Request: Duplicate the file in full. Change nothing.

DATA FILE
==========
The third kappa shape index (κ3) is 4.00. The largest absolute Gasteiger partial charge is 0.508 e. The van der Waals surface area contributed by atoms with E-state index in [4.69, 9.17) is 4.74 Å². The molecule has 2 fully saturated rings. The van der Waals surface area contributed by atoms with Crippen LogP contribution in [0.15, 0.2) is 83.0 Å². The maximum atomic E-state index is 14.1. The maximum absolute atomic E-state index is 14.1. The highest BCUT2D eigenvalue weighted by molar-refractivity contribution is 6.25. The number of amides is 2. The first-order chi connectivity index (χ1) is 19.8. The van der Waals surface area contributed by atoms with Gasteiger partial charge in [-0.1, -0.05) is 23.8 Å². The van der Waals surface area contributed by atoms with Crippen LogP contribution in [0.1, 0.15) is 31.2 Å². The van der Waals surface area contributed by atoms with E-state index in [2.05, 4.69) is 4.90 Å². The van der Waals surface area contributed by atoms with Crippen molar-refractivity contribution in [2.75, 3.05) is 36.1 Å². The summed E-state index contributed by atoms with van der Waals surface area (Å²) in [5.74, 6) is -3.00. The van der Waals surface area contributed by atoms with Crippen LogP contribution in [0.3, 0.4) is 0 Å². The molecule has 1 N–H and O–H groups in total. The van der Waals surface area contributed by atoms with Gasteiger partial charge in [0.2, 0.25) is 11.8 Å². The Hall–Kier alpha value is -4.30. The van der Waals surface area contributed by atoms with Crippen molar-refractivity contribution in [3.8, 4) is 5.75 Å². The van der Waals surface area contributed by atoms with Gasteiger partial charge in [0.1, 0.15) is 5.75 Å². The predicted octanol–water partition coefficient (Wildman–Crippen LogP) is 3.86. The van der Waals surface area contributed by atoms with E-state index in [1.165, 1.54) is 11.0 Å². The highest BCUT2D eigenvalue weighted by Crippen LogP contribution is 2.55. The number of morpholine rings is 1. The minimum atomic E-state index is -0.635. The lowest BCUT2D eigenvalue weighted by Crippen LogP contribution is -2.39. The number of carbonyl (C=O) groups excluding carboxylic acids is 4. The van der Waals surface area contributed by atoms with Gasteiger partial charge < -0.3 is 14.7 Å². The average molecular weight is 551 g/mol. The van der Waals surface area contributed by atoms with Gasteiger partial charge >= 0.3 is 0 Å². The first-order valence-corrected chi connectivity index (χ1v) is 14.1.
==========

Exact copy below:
The third kappa shape index (κ3) is 4.00. The largest absolute Gasteiger partial charge is 0.508 e. The van der Waals surface area contributed by atoms with E-state index in [4.69, 9.17) is 4.74 Å². The molecule has 2 fully saturated rings. The van der Waals surface area contributed by atoms with Crippen LogP contribution in [0.15, 0.2) is 83.0 Å². The maximum atomic E-state index is 14.1. The maximum absolute atomic E-state index is 14.1. The highest BCUT2D eigenvalue weighted by molar-refractivity contribution is 6.25. The number of amides is 2. The first-order chi connectivity index (χ1) is 19.8. The van der Waals surface area contributed by atoms with Gasteiger partial charge in [-0.1, -0.05) is 23.8 Å². The van der Waals surface area contributed by atoms with Crippen LogP contribution in [0.1, 0.15) is 31.2 Å². The van der Waals surface area contributed by atoms with E-state index in [2.05, 4.69) is 4.90 Å². The van der Waals surface area contributed by atoms with Crippen molar-refractivity contribution in [2.75, 3.05) is 36.1 Å². The summed E-state index contributed by atoms with van der Waals surface area (Å²) in [5.74, 6) is -3.00. The van der Waals surface area contributed by atoms with Crippen LogP contribution in [0.3, 0.4) is 0 Å². The molecule has 1 N–H and O–H groups in total. The van der Waals surface area contributed by atoms with Gasteiger partial charge in [0.2, 0.25) is 11.8 Å². The Hall–Kier alpha value is -4.30. The van der Waals surface area contributed by atoms with Crippen molar-refractivity contribution in [3.8, 4) is 5.75 Å². The van der Waals surface area contributed by atoms with Gasteiger partial charge in [0.1, 0.15) is 5.75 Å². The predicted octanol–water partition coefficient (Wildman–Crippen LogP) is 3.86. The van der Waals surface area contributed by atoms with E-state index in [1.165, 1.54) is 11.0 Å². The highest BCUT2D eigenvalue weighted by Crippen LogP contribution is 2.55. The number of morpholine rings is 1. The minimum atomic E-state index is -0.635. The lowest BCUT2D eigenvalue weighted by Crippen LogP contribution is -2.39. The number of carbonyl (C=O) groups excluding carboxylic acids is 4. The van der Waals surface area contributed by atoms with Gasteiger partial charge < -0.3 is 14.7 Å². The average molecular weight is 551 g/mol. The van der Waals surface area contributed by atoms with Gasteiger partial charge >= 0.3 is 0 Å². The first-order valence-corrected chi connectivity index (χ1v) is 14.1.